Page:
St. Louis Bertrand, Missionary to the Americas, Pray For Us!
St. Louis Bertrand was related to St. Vincent Ferrer, ordained by St. Thomas of Villanova and a friend of St. Teresa of Ávila.
St. Louis Bertrand (Luis Beltrán in Spanish or Lluís Bertran in Catalan) is a relatively unknown saint, except perhaps in Colombia, where he is revered as the patron saint of that South American country.
But St. Louis deserves mentions for a host of reasons. First, his pedigree. He was related, through his father, to the great Dominican St. Vincent Ferrer, who died 150 years prior. One of the glories of the Order of Preachers, especially in its homeland of Spain, St. Vincent set the bar very high for all Dominicans who followed by his exceptional preaching which extended from the British Isles to France, Italy and Switzerland.
Not that St. Louis saw himself as a missionary — at least not right away. We know from his vita that he made a pilgrimage to the celebrated shrine of Santiago de Compostela for guidance on which religious order or congregation to join, but no answer came. Undeterred, St. Louis returned to his native Valencia and came under the guidance of the renowned Dominican Father John Mico, who persuaded the 18-year-old Louis to take the black-and-white habit of his beloved forebear, St. Vincent Ferrer.
Despite joining the somewhat-still-new Dominicans, St. Louis received priestly ordination in 1547 from the Augustinian friar, St. Thomas of Villanova, who was bishop of that see — and saw in St. Louis great promise. Louis was soon (perhaps too soon) made master of novices and seems to have been severe, if not merciless, not only in his personal asceticism but in those under his charge. However, a greater challenge awaited him.
Since we ourselves have been living “in time of plague,” as the poet Thom Gunn might call it, we should be able to identify a bit with a pestilence that smote Valencia. St. Louis was one of those saints who, like St. Francis of Assisi, showed no fear of leprosy (or any disease) and simply threw himself into the work of assisting the sick and dying with medical care and the sacraments.
Given his pedigree — not too many people can claim a saint in their family tree — and the fact that he was ordained by another living saint, perhaps we shouldn’t be too surprised that soon after the plague subsided, St. Louis began a correspondence with the great glory of the Spanish Church, St. Teresa of Ávila. St. Louis predicted, correctly, that St. Teresa would do great work for the Carmelites with her singular blend of mysticism and austere administration.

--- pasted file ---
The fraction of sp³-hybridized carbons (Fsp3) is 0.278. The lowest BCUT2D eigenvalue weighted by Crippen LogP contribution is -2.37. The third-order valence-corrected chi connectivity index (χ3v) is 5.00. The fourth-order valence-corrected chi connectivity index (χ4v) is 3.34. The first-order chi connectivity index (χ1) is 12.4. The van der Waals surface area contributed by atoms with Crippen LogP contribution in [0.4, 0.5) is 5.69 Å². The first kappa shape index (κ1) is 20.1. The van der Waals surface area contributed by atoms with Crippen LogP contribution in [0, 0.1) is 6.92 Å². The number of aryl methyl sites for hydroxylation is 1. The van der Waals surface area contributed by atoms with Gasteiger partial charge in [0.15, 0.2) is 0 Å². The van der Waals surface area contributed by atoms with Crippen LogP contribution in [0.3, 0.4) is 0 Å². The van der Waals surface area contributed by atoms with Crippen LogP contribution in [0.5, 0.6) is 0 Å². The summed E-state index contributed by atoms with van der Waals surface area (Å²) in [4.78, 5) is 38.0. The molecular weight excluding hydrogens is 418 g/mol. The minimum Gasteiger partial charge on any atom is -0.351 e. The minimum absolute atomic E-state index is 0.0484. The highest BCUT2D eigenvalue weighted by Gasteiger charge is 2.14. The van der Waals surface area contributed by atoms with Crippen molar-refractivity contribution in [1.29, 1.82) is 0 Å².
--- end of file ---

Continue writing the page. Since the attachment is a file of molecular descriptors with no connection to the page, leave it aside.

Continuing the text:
What his great-great-great uncle St. Vincent Ferrer had been to Europe, from Ireland to Italy, St. Louis became to the New World in general and Colombia in particular. And like St. Vincent he spoke only Spanish (or, since the Spanish are particular about this, Catalan). One would think this might make the already arduous work of evangelization all but impossible, but St. Louis availed himself of an able interpreter and was blessed with the gift of tongues, as was St. Vincent Ferrer — which is certainly a good help when one is a member of an order given exclusively to preaching.
What might be more remarkable still about St. Louis’s apostolate to central and South America is what he accomplished in only six years: Starting from Cartagena, Colombia, he ministered and missioned to Panama, then St. Thomas in the Virgin Islands and St. Vincent in the Leeward Isles, before returning back to Colombia.
It’s worth mentioning that these travels of hundreds of miles among foreign peoples were done long before anything but a wind-powered sea vessel could carry a missionary from Spain to Colombia to Panama to the Caribbean and back again to Colombia.
Ironically, perhaps the hardest people for St. Louis to convert in the New World were not the heathen natives, but the rapacious Spaniards whose often violent un-Christlike treatment of the indigenous peoples was a scandal not merely to St. Louis but to the whole Church. But the conquistadors were for the most part intransigent and refused to change, so St. Louis decided to seek help back in Spain.
Coincidentally, he was recalled to his home country at this very time so, for the second time, St. Louis crossed the Atlantic and arrived in Seville in 1569, and made his way back to his native Valencia. Though he was still relatively young (he was not yet 50), he seemed to sense that his new “mission” was not to go back to South America, but to train other preachers for that perilous task. And where he had once been a stern and almost unforgiving taskmaster as a young novice director, St. Louis now came to the conclusion that, for the preacher, “Words without works never have the power to touch or change hearts.”
St. Louis died in 1581, when he was only 55, after a brutal illness that stretched out for more than a year and a half and left him bedridden — certainly a burden for anyone, but especially for a peripatetic preacher.
His sanctity was as obvious as any of the other saints mentioned above — St. Vincent Ferrer, St. Thomas of Villanova and St. Teresa of Ávila. In fact, he was canonized fewer than a century after his death.